Ofcom, the UK’s telecom regulator, is increasing the cost of mobile spectrum for operators like O2, Vodafone, EE and Three.
Mobile spectrum in the 900Mhz and 1800Mhz bands, used to deliver voice and data services using 2G, 3G and 4G technologies is nearly tripling in cost overall – rising from a total of £64.4 million to £199.6 million. For most operators, this represents around three times (or more) the current fee.
So, the cost of delivering services will rise for networks, boo hoo, who cares, right? You should, as you’ll probably end up footing the bill.
Unsurprisingly, the operators we’ve contacted aren’t massively impressed by the price rises.
A spokesperson for EE told us that “Ofcom got this wrong,” adding that “the trebling of fees is bad news for British consumers and business as it raises the risk that we won’t be able to offer the best prices, and invest and innovate at the pace we and our customers would like.”
EE was particularly miffed at the rises, as the network already signed up coverage obligations when it was awarded the 1800Mhz spectrum.
Vodafone says it’s going to be “reviewing Ofcom’s proposed spectrum fees over the coming days as they represent a significant increase when we are already investing around £1 billion on our network and services this year.”
O2 gave a similar response, saying it is “examining the decision in detail before deciding how best to proceed.”
Three declined to comment on the pricing change or its potential onward effect on consumer and business costs.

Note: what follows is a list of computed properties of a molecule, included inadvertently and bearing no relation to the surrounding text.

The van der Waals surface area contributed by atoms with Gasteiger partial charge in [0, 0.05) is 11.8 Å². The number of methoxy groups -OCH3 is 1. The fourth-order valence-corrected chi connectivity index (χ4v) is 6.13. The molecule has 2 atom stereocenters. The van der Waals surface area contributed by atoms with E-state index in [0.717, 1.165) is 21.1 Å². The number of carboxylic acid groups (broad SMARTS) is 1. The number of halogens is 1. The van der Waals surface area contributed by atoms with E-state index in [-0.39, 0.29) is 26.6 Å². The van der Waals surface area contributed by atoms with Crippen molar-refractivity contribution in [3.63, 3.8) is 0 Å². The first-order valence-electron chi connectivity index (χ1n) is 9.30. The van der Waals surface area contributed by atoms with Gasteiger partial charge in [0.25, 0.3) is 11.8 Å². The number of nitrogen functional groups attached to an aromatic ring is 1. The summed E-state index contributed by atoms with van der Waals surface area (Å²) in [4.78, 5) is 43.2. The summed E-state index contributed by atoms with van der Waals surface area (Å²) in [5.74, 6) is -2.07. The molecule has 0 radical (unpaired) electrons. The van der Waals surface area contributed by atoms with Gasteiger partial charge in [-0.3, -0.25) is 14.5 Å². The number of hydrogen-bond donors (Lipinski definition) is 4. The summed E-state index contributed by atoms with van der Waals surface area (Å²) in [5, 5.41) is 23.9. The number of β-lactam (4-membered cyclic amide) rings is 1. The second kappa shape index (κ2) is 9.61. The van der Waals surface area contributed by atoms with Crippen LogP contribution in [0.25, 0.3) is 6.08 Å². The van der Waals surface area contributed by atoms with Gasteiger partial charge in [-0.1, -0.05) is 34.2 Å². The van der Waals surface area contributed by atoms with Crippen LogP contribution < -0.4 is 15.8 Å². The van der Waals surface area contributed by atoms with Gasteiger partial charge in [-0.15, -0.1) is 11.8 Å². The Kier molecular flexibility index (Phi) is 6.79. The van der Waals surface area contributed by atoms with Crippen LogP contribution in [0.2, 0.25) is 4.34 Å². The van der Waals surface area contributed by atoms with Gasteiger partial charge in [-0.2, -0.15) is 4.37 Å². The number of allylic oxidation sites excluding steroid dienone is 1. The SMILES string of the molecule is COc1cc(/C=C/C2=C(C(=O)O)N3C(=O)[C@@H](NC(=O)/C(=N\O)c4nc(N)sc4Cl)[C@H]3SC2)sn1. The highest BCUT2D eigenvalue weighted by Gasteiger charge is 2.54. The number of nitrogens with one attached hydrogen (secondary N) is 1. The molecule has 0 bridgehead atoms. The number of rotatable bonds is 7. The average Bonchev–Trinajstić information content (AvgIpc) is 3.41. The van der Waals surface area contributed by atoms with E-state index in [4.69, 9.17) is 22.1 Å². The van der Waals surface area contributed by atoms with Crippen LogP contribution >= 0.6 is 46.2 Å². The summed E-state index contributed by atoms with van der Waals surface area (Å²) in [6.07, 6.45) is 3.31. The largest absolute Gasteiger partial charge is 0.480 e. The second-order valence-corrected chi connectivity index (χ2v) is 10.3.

However, an Ofcom spokesperson told TNW that the networks have had plenty of time to prepare:
“Mobile operators have a strong incentive to invest in networks and to keep prices competitive. The operators have had five years’ notice that the fees would be increased to reflect full market value and we expect them to have budgeted for this.
We’ve listened carefully to the arguments and evidence put forward by industry. The fees announced today are in line with analysts’ expectations and with the amounts that operators pay for accessing spectrum in other countries.”
It’s hard to imagine a business getting hit with a trebling in price without passing those costs along to the consumer in some form. It’s also a short-sighted move from Ofcom, which worked out the value by comparing it with spectrum costs around the world.
Higher prices could lead to less data being used, less calls, less messaging and less innovation.
It’s a move that hurts the operators first, but it’s a bad sign for the UK’s mobile users too.
Featured image credit – Shutterstock